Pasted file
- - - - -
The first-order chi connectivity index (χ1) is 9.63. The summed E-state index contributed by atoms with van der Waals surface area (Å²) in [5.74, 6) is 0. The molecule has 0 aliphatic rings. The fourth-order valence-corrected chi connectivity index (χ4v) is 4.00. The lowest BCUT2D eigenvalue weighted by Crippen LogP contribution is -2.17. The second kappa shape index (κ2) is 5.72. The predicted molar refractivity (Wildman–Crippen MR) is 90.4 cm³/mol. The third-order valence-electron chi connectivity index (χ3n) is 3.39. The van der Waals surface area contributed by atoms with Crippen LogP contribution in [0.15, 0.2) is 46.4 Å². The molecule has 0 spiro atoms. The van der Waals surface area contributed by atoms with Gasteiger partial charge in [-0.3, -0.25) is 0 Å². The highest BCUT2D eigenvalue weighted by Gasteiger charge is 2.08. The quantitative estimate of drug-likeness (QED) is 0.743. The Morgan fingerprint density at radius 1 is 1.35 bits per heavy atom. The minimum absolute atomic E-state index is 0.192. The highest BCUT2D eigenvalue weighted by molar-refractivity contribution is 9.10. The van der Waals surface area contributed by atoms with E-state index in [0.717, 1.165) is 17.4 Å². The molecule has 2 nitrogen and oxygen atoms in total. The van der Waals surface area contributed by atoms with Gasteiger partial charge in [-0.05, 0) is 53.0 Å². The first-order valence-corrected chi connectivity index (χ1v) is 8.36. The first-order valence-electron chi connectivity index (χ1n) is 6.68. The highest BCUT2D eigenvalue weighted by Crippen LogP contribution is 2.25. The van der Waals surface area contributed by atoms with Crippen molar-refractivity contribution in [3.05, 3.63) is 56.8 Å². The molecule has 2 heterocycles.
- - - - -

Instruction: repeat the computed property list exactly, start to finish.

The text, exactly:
The first-order chi connectivity index (χ1) is 9.63. The summed E-state index contributed by atoms with van der Waals surface area (Å²) in [5.74, 6) is 0. The molecule has 0 aliphatic rings. The fourth-order valence-corrected chi connectivity index (χ4v) is 4.00. The lowest BCUT2D eigenvalue weighted by Crippen LogP contribution is -2.17. The second kappa shape index (κ2) is 5.72. The predicted molar refractivity (Wildman–Crippen MR) is 90.4 cm³/mol. The third-order valence-electron chi connectivity index (χ3n) is 3.39. The van der Waals surface area contributed by atoms with Crippen LogP contribution in [0.15, 0.2) is 46.4 Å². The molecule has 0 spiro atoms. The van der Waals surface area contributed by atoms with Gasteiger partial charge in [-0.3, -0.25) is 0 Å². The highest BCUT2D eigenvalue weighted by Gasteiger charge is 2.08. The quantitative estimate of drug-likeness (QED) is 0.743. The Morgan fingerprint density at radius 1 is 1.35 bits per heavy atom. The minimum absolute atomic E-state index is 0.192. The highest BCUT2D eigenvalue weighted by molar-refractivity contribution is 9.10. The van der Waals surface area contributed by atoms with E-state index in [0.717, 1.165) is 17.4 Å². The molecule has 2 nitrogen and oxygen atoms in total. The van der Waals surface area contributed by atoms with Gasteiger partial charge in [-0.05, 0) is 53.0 Å². The first-order valence-corrected chi connectivity index (χ1v) is 8.36. The first-order valence-electron chi connectivity index (χ1n) is 6.68. The highest BCUT2D eigenvalue weighted by Crippen LogP contribution is 2.25. The van der Waals surface area contributed by atoms with Crippen molar-refractivity contribution in [3.05, 3.63) is 56.8 Å². The molecule has 2 heterocycles.